Courting the Abyss
Free Speech and the Liberal Tradition
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A mesmerizing account of the role of public communication in the Anglo-American world, "Courting the Abyss" shows that liberty's earliest advocates recognized its fraternal relationship with wickedness and evil. While we understand freedom of expression to mean "anything goes," John Durham Peters asks why its advocates so often celebrate a sojourn in hell and the overcoming of suffering. He directs us to such well-known sources as the prose and poetry of John Milton and the political and philosophical theory of John Locke, Adam Smith, John Stuart Mill, and Oliver Wendell Holmes Jr., as well as lesser-known sources such as the theology of Paul of Tarsus. In various ways they all, he shows, envisioned an attitude of self-mastery or self-transcendence as a response to the inevitable dangers of free speech, a troubled legacy that continues to inform ruling norms about knowledge, ethical responsibility, and democracy today.
A world of gigabytes, undiminished religious passion, and relentless scientific discovery calls for a fresh account of liberty that recognizes its risk and its splendor. Instead of celebrating noxious doctrine as proof of society's robustness, "Courting the Abyss" invites us to rethink public communication today by looking more deeply into the unfathomable mystery of liberty and evil.
Praise For Courting the Abyss: Free Speech and the Liberal Tradition…
"In Courting the Abyss, John Durham Peters pokes some serious fun at free-speech purists—he calls them ''abyss-artists''—who seek occasions to ''show off the advanced state of their self-mastery'' by defending doctrines they loathe. The civilized, he observes, ''take pride in their ability to entertain abominations'' and rarely consider that the abominations they entertain may be doing real, and bad, work. Peters names it as our task to ''find ways to sustain openness and other-mindedness'' independently of the ''cult of toughness'' and without ignoring the genuine risks. A wide-ranging and exhilarating re-opening of an old but ever-renewed question."—Stanley Fish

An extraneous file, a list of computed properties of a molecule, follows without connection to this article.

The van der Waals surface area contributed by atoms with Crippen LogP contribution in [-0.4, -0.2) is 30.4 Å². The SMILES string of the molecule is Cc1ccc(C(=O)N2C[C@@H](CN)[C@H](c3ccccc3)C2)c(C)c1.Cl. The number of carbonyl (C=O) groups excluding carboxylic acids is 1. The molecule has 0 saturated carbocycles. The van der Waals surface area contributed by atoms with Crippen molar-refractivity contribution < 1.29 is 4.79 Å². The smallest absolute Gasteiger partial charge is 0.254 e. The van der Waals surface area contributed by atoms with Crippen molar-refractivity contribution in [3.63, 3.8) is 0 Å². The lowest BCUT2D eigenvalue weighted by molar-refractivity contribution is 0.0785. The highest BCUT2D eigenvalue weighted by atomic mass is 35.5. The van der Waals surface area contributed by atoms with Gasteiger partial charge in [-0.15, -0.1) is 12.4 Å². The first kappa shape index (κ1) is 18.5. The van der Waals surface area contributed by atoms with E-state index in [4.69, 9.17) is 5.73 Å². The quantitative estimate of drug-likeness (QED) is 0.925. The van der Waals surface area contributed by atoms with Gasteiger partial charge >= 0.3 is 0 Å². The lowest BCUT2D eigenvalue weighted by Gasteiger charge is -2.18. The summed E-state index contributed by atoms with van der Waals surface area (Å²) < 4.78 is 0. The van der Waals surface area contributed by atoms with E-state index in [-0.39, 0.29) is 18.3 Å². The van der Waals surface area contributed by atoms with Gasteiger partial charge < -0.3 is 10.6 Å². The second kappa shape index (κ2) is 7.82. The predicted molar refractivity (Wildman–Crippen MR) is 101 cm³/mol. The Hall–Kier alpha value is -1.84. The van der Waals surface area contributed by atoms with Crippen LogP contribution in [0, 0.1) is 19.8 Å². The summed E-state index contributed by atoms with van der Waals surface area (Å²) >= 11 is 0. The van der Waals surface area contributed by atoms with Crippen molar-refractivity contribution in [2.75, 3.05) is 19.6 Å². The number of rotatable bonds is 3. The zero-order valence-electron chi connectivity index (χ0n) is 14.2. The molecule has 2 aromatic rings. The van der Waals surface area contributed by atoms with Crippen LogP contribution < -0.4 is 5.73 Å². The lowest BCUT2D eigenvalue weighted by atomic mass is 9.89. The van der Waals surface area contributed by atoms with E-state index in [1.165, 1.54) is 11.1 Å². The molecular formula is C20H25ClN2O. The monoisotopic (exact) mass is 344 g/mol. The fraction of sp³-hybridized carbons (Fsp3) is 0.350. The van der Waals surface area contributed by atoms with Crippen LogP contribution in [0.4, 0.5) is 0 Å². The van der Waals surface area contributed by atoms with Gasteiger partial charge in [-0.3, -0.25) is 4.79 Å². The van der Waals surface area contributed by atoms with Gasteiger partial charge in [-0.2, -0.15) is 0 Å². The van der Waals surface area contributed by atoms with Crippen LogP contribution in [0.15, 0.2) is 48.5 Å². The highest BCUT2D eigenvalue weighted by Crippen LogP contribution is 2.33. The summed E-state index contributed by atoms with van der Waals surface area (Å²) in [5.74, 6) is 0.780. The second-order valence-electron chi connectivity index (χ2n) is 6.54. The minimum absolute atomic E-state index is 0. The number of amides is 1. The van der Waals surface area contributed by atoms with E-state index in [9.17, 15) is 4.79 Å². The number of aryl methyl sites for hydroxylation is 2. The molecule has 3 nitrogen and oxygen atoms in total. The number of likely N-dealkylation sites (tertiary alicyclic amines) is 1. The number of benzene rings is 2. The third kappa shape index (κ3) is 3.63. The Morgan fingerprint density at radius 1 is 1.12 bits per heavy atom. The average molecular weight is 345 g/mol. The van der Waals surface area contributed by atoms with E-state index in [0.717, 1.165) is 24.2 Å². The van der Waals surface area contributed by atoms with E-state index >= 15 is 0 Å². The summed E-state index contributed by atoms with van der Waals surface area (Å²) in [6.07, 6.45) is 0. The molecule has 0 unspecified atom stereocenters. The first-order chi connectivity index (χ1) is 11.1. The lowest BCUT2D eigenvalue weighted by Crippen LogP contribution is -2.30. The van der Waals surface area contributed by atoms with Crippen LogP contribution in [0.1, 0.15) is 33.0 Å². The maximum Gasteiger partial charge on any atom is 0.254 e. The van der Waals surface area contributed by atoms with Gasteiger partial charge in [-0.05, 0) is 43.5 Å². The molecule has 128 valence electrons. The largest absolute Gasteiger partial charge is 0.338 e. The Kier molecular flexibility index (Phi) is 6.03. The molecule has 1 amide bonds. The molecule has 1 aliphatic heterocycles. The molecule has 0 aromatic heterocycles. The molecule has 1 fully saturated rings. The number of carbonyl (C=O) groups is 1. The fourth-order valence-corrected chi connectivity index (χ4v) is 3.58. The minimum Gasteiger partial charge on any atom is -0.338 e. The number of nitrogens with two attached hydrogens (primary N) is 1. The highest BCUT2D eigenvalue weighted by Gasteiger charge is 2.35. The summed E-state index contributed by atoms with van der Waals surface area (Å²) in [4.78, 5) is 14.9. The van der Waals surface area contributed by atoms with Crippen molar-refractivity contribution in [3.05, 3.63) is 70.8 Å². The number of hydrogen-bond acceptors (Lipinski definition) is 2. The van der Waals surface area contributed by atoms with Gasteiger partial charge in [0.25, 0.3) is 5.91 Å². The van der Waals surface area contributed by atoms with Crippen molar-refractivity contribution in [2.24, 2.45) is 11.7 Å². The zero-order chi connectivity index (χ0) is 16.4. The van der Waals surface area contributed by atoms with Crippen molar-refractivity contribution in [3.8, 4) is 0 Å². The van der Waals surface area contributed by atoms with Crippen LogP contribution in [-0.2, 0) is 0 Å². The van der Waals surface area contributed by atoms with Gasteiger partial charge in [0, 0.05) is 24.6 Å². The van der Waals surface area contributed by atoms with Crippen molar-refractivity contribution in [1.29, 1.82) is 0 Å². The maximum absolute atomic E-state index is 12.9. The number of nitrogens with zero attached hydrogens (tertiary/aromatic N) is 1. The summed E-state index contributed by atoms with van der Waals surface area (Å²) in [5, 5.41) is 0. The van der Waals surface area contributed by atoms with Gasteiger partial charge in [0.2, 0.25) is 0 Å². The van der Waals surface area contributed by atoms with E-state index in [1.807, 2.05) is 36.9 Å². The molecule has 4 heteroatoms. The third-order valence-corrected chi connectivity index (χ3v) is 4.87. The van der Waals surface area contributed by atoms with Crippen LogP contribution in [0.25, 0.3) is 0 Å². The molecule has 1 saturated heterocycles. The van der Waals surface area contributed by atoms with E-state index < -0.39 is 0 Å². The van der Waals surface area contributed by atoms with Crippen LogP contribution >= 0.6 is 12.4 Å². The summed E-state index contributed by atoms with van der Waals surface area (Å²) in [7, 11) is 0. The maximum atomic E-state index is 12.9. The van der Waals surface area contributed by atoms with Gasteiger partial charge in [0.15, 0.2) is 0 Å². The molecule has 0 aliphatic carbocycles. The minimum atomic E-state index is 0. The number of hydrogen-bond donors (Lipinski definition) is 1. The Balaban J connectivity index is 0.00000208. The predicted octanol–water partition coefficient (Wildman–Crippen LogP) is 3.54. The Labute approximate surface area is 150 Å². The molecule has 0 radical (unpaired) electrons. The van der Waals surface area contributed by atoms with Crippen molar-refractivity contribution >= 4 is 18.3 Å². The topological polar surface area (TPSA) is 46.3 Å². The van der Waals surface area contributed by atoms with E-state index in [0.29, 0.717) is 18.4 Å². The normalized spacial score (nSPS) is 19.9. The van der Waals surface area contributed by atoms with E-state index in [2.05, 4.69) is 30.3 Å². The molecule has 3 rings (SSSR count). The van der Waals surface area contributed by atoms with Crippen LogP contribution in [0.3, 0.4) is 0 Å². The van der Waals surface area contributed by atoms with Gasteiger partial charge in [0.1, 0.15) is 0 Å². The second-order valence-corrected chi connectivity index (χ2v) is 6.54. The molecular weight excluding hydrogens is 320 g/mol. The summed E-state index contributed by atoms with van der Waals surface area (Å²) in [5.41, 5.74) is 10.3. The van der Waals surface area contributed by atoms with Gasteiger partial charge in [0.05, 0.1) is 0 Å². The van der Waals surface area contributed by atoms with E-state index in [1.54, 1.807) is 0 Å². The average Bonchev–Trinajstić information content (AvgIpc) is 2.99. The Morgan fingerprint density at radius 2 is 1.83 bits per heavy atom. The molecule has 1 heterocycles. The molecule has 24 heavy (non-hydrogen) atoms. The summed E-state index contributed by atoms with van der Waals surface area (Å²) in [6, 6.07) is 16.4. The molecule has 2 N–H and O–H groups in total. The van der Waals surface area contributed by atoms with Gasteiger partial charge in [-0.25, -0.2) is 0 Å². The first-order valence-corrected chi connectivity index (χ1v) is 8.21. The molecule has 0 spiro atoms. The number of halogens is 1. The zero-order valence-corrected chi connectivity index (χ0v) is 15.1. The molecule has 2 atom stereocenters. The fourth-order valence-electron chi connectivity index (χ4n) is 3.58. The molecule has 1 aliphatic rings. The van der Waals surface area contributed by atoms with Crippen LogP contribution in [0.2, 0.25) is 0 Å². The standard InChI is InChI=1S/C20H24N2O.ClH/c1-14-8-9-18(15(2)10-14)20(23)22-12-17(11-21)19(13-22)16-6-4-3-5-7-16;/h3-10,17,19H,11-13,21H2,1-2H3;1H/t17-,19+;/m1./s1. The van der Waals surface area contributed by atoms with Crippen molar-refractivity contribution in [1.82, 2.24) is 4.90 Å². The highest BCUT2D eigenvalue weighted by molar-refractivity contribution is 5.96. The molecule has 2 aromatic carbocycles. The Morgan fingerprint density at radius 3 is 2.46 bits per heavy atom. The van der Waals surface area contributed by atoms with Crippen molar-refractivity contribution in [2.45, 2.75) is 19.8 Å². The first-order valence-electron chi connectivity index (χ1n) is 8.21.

`"Free speech is not only under attack, it is misunderstood. The political tradition that once sustained it is fading, and its very defenders often undermine it by making a spectacle of their own tolerance. In this context, John Durham Peters''s judicious tracing of both the free speech tradition and the moral and intellectual challenges it faces is very welcome. Courting the Abyss is an eloquent plea for more careful thought and a wise analysis of our predicament. It is not entirely reassuring, but it is eminently valuable."—Craig Calhoun, New York University
“Witty, irreverent, and intellectually daring: John Durham Peters has written the best scholarly book on freedom of speech in more than a generation. He shows us how and why we should doubt simple-minded orthodoxy of every kind. A master wordsmith with a wonderful brain, Peters writes against hubris, even the hubris of free speech.”—John Keane, Centre for the Study of Democracy, University of Westminster
"Peters has written an interesting and provocative book. . . . Courting the Abyss is about free speech generally, but it focuses on this suggestion that we all become better people through tolerating the most hateful and diabolical speech, by staring at and listening to the Nazis and the racists in our midst. Peters is interested particularly in the expression of a Stoic sense of virtue and self-mastery in the free-speech position. The civil libertarian says: I am sufficiently in control of myself to look on the Nazis without contamination. I will not be brought down to their level. By staring at their swastikas and paying attention to their slogans, I grow and become a better person. Indeed, we all become better people and our society becomes a better society with this ability to look unflinchingly into the abyss of racial hatred. Peters’s book is a story of ‘abyss-artists’, who put their evil on public display, and ‘abyss-redeemers’, who believe in a moral alchemy that can make virtue out of our gaze into hell. (Abyss-avoiders, on the other hand, are those who recoil from the display and either shield their own and others’ eyes or at least demand a better reason for ‘defending to the death’ the Nazis’ right to march through Skokie.) Abyss-redemption, he says, is a major and neglected theme in the history of liberal thought. . . . Peters has, I think, done us a service in pursuing this idea of abyss-redemption. I don’t mean he commends it to us: he does not. But he rightly observes that we had better come to terms with it if we want to understand what is really going on, what has been going on for centuries, in free-speech debates. More than that, Courting the Abyss explores a number of connections between abyss-redemption as used specifically in this context, and other areas of life and culture where it is said that we are the better for gazing unflinchingly at sin or death or evil."--Jeremy Waldron, London Review of Books
University of Chicago Press, 9780226662749, 309pp.
Publication Date: April 15, 2005